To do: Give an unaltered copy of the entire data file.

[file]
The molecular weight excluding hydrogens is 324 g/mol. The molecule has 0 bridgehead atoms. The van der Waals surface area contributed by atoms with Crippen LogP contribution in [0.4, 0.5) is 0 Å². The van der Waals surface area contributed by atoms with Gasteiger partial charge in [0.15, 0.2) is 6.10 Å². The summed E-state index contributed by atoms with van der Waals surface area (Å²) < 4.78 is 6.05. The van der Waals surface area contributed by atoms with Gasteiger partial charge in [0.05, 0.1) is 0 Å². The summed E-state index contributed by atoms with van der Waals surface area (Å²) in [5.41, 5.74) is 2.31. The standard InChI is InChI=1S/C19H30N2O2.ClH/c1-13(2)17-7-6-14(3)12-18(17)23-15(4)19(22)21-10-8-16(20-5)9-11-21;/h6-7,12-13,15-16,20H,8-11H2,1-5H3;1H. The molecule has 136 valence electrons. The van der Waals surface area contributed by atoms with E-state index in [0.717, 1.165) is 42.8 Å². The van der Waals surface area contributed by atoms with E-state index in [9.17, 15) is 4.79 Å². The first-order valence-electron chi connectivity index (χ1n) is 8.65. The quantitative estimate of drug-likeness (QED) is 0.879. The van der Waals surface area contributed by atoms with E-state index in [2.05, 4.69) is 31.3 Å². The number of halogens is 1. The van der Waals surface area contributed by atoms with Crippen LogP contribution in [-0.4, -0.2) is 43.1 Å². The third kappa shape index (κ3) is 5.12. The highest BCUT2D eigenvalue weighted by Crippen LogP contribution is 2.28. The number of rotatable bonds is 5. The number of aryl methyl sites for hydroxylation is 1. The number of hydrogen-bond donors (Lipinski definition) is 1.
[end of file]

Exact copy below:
The molecular weight excluding hydrogens is 324 g/mol. The molecule has 0 bridgehead atoms. The van der Waals surface area contributed by atoms with Crippen LogP contribution in [0.4, 0.5) is 0 Å². The van der Waals surface area contributed by atoms with Gasteiger partial charge in [0.15, 0.2) is 6.10 Å². The summed E-state index contributed by atoms with van der Waals surface area (Å²) < 4.78 is 6.05. The van der Waals surface area contributed by atoms with Gasteiger partial charge in [0.05, 0.1) is 0 Å². The summed E-state index contributed by atoms with van der Waals surface area (Å²) in [5.41, 5.74) is 2.31. The standard InChI is InChI=1S/C19H30N2O2.ClH/c1-13(2)17-7-6-14(3)12-18(17)23-15(4)19(22)21-10-8-16(20-5)9-11-21;/h6-7,12-13,15-16,20H,8-11H2,1-5H3;1H. The molecule has 136 valence electrons. The van der Waals surface area contributed by atoms with E-state index in [0.717, 1.165) is 42.8 Å². The van der Waals surface area contributed by atoms with E-state index in [9.17, 15) is 4.79 Å². The first-order valence-electron chi connectivity index (χ1n) is 8.65. The quantitative estimate of drug-likeness (QED) is 0.879. The van der Waals surface area contributed by atoms with E-state index in [2.05, 4.69) is 31.3 Å². The number of halogens is 1. The van der Waals surface area contributed by atoms with Crippen LogP contribution in [-0.4, -0.2) is 43.1 Å². The third kappa shape index (κ3) is 5.12. The highest BCUT2D eigenvalue weighted by Crippen LogP contribution is 2.28. The number of rotatable bonds is 5. The number of aryl methyl sites for hydroxylation is 1. The number of hydrogen-bond donors (Lipinski definition) is 1.